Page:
Third Circuit Rules on Pennsylvania Prompt Payment Act, Affirms Penalty Interest and Attorney's Fees 

May 13, 2024

Pennsylvania’s Contractor and Subcontractor Payment Act (CASPA)1 governs downstream payment obligations on private construction contracts in Pennsylvania. CASPA provides downstream parties with various protections to better ensure prompt payment for completed work. Among these protections are a downstream entity’s ability to recover default interest, penalty interest, attorney’s fees, and expenses when upstream contractors and owners wrongfully withhold payment. 

In an unreported case captioned C.J. Hughes Construction Company, Inc. v. EQM Gathering OPCO, LLC,2 the United States Court of Appeals for the Third Circuit recently addressed issues related to the application of CASPA and predicted how the Pennsylvania Supreme Court would address a contractual waiver of CASPA’s penalty interest and whether bad faith is required to award statutory attorney’s fees. In 2015, EQM awarded construction contracts to C.J. Hughes to construct two segments of a pipeline. After the work was complete, EQM paid C.J. Hughes the base price under the contract, but C.J. Hughes submitted demands for additional compensation to cover the costs of work performed beyond EQM’s original projections. EQM refused to pay. C.J. Hughes sued EQM for breach of contract and sought penalty interest and attorney’s fees under CASPA. A jury found that C.J. Hughes was owed an additional $5.8 million for its work, and the Court awarded C.J. Hughes penalty interest and attorney’s fees under CASPA. EQM appealed to the Third Circuit. In affirming the trial court, the Third Circuit issued three key holdings:

  1. CASPA claims do not require the issuance of an invoice;
  2. CASPA’s penalty interest cannot be waived by contract, even in contracts entered into before the most recent CASPA amendment in 2018; and
  3. CASPA does not require bad faith withholding to trigger recovery of attorneys’ fees. 

CASPA Claims Do Not Require an Invoice

EQM first argued that CASPA did not apply because C.J. Hughes never submitted an invoice for the additional compensation it sought. The Third Circuit disagreed, finding that while CASPA provides for a default invoicing process, if a contract does not specify the timing for payments, whether a final invoice issues has no bearing on CASPA’s application. 

The Right to Penalty Interest Cannot be Waived by Contract

EQM next argued that even if the claims fell within the scope of CASPA, the parties’ contract expressly waived the right to recover penalty interest under Section 512(d)(a) of CASPA, which permits recovery of an additional penalty interest of one percent per month for the amount that was wrongfully withheld if arbitration or litigation is commenced to recover the amount withheld. Although the 2018 amendment to CASPA expressly prohibits waiver of any provision whose waiver is not expressly authorized under the Act for contracts entered into before October 10, 2018, CASPA was silent regarding whether parties could waive liability for penalty interest. 

To predict how the Pennsylvania Supreme Court would decide this issue, the Third Circuit looked to two Pennsylvania Superior Court decisions for guidance: John B. Conomos, Inc. v. Sun Co. (R&M)3 and E. Allen Reeves, Inc. v. Old York, LLC.4 The Third Circuit interpreted Conomos and Old York5 as holding that even prior to CASPA’s 2018 amendment, when a CASPA provision was silent, waiver was not permitted.  The Court reasoned that the result was consistent with CASPA’s purpose of ensuring broad protection for contractors and subcontractors and encouraging fair dealing among parties to a construction contract.  The result also confirms that the rules regarding waiver of penalty interest are the same for construction contracts entered into both before and after the 2018 CASPA amendment.6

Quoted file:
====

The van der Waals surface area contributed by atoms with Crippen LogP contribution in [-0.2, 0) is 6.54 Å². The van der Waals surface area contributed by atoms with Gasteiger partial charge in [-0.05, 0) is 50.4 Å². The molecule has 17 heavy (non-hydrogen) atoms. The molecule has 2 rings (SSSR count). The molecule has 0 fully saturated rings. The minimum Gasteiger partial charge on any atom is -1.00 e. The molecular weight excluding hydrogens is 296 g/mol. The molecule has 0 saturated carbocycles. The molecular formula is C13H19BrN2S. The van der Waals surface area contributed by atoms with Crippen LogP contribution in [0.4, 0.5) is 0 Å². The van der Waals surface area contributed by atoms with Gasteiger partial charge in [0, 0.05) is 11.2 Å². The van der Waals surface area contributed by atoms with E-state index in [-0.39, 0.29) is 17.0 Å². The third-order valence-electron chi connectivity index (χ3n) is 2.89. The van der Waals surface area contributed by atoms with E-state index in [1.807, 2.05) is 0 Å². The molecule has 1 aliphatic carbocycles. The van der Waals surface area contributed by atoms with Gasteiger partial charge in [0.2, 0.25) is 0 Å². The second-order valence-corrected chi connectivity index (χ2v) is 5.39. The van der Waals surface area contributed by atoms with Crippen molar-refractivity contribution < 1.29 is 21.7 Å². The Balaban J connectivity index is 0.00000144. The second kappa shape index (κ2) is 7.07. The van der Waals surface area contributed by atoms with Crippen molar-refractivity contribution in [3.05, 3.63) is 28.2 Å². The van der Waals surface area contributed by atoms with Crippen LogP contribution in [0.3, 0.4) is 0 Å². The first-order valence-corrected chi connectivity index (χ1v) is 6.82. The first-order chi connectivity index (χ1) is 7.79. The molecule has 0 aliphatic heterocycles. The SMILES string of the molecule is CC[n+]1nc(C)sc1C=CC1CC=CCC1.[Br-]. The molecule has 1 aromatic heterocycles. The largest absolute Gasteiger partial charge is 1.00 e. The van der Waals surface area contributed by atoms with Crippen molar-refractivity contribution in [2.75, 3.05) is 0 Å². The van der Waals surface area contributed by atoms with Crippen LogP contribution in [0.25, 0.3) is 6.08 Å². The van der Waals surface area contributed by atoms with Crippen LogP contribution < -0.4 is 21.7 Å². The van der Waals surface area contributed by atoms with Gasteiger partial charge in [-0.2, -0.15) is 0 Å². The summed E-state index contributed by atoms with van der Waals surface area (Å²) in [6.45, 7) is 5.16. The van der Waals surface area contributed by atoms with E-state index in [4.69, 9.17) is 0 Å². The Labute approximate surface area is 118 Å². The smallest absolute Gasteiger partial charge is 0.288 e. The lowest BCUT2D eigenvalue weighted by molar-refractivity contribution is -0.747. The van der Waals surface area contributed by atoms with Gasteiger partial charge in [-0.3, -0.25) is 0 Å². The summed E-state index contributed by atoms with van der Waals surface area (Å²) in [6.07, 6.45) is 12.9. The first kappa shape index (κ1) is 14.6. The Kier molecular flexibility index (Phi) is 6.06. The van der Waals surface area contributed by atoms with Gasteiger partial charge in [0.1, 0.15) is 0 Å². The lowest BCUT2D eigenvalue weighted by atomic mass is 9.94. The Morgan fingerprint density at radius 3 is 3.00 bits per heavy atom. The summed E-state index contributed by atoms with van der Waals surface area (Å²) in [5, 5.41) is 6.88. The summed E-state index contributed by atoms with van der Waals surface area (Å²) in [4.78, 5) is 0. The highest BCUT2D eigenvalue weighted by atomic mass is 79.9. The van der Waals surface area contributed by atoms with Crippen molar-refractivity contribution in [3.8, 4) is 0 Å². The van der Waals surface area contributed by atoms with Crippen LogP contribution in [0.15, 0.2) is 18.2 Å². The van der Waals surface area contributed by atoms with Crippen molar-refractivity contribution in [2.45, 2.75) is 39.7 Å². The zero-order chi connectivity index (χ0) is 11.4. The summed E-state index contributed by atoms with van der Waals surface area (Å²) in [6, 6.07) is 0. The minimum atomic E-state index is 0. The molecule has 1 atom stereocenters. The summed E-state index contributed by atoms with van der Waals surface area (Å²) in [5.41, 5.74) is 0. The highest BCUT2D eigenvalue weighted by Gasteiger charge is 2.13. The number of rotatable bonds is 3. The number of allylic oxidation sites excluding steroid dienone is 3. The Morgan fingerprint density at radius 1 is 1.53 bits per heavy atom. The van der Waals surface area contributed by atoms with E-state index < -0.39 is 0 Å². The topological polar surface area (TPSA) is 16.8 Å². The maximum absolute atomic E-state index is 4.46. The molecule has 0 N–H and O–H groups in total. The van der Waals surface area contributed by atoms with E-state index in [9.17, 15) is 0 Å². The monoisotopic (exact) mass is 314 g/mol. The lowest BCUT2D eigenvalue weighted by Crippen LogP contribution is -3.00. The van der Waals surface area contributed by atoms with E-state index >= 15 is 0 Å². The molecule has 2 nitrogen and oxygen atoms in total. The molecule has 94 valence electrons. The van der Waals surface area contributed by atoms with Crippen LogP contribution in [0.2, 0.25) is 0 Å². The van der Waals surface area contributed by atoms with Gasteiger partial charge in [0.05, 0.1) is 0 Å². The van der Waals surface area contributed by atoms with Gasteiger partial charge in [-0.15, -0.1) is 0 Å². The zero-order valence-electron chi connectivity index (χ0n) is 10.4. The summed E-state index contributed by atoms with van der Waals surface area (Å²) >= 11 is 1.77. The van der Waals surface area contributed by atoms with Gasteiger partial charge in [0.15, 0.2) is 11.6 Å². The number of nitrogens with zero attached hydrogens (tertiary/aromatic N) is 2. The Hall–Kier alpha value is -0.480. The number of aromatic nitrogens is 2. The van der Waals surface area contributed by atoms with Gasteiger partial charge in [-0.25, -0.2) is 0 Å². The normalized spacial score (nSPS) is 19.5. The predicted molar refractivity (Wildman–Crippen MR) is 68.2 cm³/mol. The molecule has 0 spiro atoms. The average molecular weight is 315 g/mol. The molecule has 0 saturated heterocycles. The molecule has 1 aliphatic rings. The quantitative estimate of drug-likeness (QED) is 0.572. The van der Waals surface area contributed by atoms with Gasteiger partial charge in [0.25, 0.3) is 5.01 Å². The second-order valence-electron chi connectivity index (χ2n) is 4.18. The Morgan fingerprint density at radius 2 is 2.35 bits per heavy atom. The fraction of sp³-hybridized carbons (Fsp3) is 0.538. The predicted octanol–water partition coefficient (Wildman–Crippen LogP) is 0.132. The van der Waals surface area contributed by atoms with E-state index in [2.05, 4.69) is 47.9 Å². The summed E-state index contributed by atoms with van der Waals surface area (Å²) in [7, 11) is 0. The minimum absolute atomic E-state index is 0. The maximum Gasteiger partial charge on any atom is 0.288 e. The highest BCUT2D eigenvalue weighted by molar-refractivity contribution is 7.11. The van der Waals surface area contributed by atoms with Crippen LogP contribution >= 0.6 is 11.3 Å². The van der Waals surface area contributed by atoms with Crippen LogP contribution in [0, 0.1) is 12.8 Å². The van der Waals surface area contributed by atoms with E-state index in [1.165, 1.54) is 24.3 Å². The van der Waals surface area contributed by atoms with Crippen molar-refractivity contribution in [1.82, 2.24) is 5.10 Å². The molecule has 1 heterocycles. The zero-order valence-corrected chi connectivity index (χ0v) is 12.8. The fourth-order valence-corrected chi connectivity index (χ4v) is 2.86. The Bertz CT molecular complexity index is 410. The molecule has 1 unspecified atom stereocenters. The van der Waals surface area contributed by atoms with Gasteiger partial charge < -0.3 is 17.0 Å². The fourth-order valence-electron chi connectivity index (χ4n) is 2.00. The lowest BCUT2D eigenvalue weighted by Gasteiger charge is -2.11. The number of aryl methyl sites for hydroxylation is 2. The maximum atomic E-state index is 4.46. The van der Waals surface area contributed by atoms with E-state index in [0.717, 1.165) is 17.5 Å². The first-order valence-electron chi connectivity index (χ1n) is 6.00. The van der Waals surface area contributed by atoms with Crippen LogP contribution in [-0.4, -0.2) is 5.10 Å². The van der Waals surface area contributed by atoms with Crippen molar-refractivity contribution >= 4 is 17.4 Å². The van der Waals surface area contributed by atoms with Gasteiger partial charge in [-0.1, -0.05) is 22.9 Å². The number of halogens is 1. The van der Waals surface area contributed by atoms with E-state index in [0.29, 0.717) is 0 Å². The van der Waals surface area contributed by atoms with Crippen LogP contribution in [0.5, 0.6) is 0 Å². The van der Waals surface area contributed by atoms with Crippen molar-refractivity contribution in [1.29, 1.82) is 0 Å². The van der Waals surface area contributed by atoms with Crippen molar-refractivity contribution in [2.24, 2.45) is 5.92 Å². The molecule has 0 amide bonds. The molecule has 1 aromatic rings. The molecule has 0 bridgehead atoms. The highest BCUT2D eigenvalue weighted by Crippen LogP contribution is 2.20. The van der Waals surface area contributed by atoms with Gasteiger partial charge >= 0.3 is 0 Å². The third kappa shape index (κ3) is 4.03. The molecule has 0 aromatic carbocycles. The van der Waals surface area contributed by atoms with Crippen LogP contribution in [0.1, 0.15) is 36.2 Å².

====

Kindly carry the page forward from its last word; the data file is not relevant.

CASPA Does Not Require Bad Faith Withholding to Trigger Attorney’s Fees

Lastly, EQM argued that a good faith requirement must be read into Section 512(b) of CASPA, which permits recovery of attorney’s fees and expenses to the substantially prevailing party. After reviewing two Pennsylvania Superior Court decisions on the issue, the Third Circuit predicted that the Pennsylvania Supreme Court would find that the plain text of CASPA provides no good-faith exception to the attorney’s fee provision. Thus, C.J. Hughes was not required to demonstrate that EQM withheld payment without a good faith reason to recover attorney’s fees under CASPA. Rather, C.J. Hughes was entitled to the fees as long as it was deemed to be the substantially prevailing party.

1 73 P.S. § 501 et seq.

2 2024 WL 1652341 (3d Cir. Apr. 17, 2024)

3 831 A.2d 696 (Pa. Super. 2003). 

4 293 A.3d 284 (Pa. Super. 2023).

5 The Third Circuit was careful to point out that while Conomos had been decided at the time C.J. Hughes and EQM entered into their contract, Old York had not. However, the Court considered Old York to affirm the result in Conomos.

6 One judge dissented from this portion of the opinion and predicted that the Pennsylvania Supreme Court would read the silence on waiver of penalty interest in the pre-2018 version of CASPA as evidence that the penalty interest could be waived. 


Share on LinkedIn


Kenneth A. Cushing


(215) 665-4190

Christopher Josten


(215) 665-4691

Related Practices

Related Industries